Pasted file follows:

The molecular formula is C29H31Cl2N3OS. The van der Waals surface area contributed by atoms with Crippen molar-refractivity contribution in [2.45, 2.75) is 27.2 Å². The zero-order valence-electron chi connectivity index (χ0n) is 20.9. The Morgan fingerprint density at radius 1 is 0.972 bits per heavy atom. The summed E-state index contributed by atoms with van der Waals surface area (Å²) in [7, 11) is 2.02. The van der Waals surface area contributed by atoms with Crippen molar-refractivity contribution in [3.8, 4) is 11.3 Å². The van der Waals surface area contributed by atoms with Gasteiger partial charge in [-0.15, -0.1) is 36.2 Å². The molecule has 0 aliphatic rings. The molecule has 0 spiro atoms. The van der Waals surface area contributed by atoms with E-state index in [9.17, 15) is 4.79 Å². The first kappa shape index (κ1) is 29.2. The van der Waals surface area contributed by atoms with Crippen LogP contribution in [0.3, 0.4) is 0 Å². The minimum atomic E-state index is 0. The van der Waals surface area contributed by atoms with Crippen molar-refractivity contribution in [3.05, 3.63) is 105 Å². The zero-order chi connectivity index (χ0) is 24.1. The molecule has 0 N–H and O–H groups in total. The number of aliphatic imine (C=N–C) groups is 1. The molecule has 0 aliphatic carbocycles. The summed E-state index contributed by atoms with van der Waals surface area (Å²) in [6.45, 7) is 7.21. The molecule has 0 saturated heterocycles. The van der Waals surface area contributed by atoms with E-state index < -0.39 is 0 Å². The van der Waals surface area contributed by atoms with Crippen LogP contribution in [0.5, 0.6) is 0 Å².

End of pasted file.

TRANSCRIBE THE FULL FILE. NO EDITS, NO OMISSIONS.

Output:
The molecular formula is C29H31Cl2N3OS. The van der Waals surface area contributed by atoms with Crippen molar-refractivity contribution in [2.45, 2.75) is 27.2 Å². The zero-order valence-electron chi connectivity index (χ0n) is 20.9. The Morgan fingerprint density at radius 1 is 0.972 bits per heavy atom. The summed E-state index contributed by atoms with van der Waals surface area (Å²) in [7, 11) is 2.02. The van der Waals surface area contributed by atoms with Crippen molar-refractivity contribution in [3.8, 4) is 11.3 Å². The van der Waals surface area contributed by atoms with Gasteiger partial charge in [-0.15, -0.1) is 36.2 Å². The molecule has 0 aliphatic rings. The molecule has 0 spiro atoms. The van der Waals surface area contributed by atoms with E-state index in [9.17, 15) is 4.79 Å². The first kappa shape index (κ1) is 29.2. The van der Waals surface area contributed by atoms with Crippen LogP contribution in [0.3, 0.4) is 0 Å². The minimum atomic E-state index is 0. The van der Waals surface area contributed by atoms with Crippen molar-refractivity contribution in [3.05, 3.63) is 105 Å². The zero-order chi connectivity index (χ0) is 24.1. The molecule has 0 N–H and O–H groups in total. The number of aliphatic imine (C=N–C) groups is 1. The molecule has 0 aliphatic carbocycles. The summed E-state index contributed by atoms with van der Waals surface area (Å²) in [6.45, 7) is 7.21. The molecule has 0 saturated heterocycles. The van der Waals surface area contributed by atoms with E-state index < -0.39 is 0 Å². The van der Waals surface area contributed by atoms with Crippen LogP contribution in [0.5, 0.6) is 0 Å².